- The C Chord is no longer the stuff dislocated fingers are made of. I always felt a bit like my ring finger had to pull almost out of the socket to make the stretch, but on the Hellcat, this is actually a relatively easy chord to form.
Let’s take a look at the two of these guitars next to one another for comparison:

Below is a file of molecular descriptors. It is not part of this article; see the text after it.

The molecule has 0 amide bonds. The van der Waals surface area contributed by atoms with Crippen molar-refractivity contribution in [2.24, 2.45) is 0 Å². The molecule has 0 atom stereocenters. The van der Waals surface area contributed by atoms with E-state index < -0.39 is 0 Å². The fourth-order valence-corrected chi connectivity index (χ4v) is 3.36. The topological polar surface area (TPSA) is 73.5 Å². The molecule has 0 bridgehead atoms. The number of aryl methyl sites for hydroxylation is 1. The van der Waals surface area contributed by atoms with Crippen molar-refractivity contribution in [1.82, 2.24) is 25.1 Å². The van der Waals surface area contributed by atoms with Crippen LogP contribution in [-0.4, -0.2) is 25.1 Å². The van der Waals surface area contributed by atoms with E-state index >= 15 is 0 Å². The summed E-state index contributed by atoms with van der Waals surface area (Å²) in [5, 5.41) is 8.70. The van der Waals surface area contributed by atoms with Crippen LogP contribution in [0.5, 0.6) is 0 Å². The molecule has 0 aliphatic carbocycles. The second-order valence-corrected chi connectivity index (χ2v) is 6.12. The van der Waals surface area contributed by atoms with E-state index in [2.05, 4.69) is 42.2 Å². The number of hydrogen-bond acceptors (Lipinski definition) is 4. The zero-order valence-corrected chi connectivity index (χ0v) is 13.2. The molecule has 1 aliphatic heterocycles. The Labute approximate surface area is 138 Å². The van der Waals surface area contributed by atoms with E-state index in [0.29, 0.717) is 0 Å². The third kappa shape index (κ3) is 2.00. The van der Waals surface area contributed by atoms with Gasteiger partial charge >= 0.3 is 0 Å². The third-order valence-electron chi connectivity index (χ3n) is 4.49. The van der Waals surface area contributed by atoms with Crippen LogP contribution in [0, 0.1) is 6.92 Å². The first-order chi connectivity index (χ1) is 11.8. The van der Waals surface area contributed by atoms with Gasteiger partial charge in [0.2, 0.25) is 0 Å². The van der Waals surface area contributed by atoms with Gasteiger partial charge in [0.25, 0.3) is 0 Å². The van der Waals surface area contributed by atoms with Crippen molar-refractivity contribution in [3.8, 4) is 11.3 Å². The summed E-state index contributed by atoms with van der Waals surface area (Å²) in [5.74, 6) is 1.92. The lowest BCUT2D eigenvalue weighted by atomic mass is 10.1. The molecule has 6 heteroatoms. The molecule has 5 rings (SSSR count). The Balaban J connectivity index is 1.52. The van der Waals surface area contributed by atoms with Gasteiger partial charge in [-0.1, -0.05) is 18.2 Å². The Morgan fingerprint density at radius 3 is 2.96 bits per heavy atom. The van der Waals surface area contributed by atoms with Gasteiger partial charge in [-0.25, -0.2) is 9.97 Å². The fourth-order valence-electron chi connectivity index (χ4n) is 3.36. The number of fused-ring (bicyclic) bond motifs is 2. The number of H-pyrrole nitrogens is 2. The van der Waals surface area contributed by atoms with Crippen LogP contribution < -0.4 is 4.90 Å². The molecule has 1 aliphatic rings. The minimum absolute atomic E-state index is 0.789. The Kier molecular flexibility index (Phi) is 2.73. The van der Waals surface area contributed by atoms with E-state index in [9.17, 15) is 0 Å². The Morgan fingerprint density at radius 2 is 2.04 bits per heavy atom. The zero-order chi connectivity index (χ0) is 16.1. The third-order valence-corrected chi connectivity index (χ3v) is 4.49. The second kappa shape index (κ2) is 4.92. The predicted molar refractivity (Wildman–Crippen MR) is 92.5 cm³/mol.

I do stand by my earlier assertion that the Rogue Dreadnought is probably the best left handed guitar you are going to find new for under $100. The spruce top produces a really nice tone, the action is low (though because of this, extra-light strings can get buzzy. Anything in the light to medium range works nicely, though.). It’s a really nice beginner instrument (it is for sale, but only for local pickup. I can’t be bothered with shipping guitars). But, the best guitar for the price and the best guitar for the person are two very different things. You hear pros talk about this with disdain a lot, the “best guitar for the money”, like they just haaattte hearing that phrase so much, but I think there’s also a degree to which that’s offensive. Of course, as a beginner, as a person living on whatever your income happens to be, you’re always going to be looking at the best guitar “for the money”. You’re always going to have a number in your head of what you can comfortably spend. So even if you might want that gorgeous, astronomically priced guitar that will be just right for you, if it’s miles out of your price bracket, you’re not going to buy it. So we’re always looking at what’s best for the money we are willing and able to spend. And, that number IS going to be lower for someone buying their first guitar. When I bought the Rogue, I knew that $100 was the absolute most I could possibly spend. I knew that wasn’t going to get me a guitar that would blow my mind. It did, however, get me a very nice piece of equipment “for the money”. It just didn’t get me the best piece of equipment for MY money, because it happens the body size is just too hard for me to learn on. And that’s what I think people who sell guitars often fail to explain properly. It comes off as trying to ‘make a sale’. So, for my fellow beginners: it’s not BS, not entirely. It’s more like when someone says the same thing all the time, they kind of get sick of hearing their own voice. I imagine this is why guitar retailers, especially those at small, independent shops, sometimes come off as a bit snooty. They’re tired of saying it. They’ve said it so much, to so many people, that they think they’ve explained things to you that they maybe haven’t, because they say it so much they just THOUGHT they said it.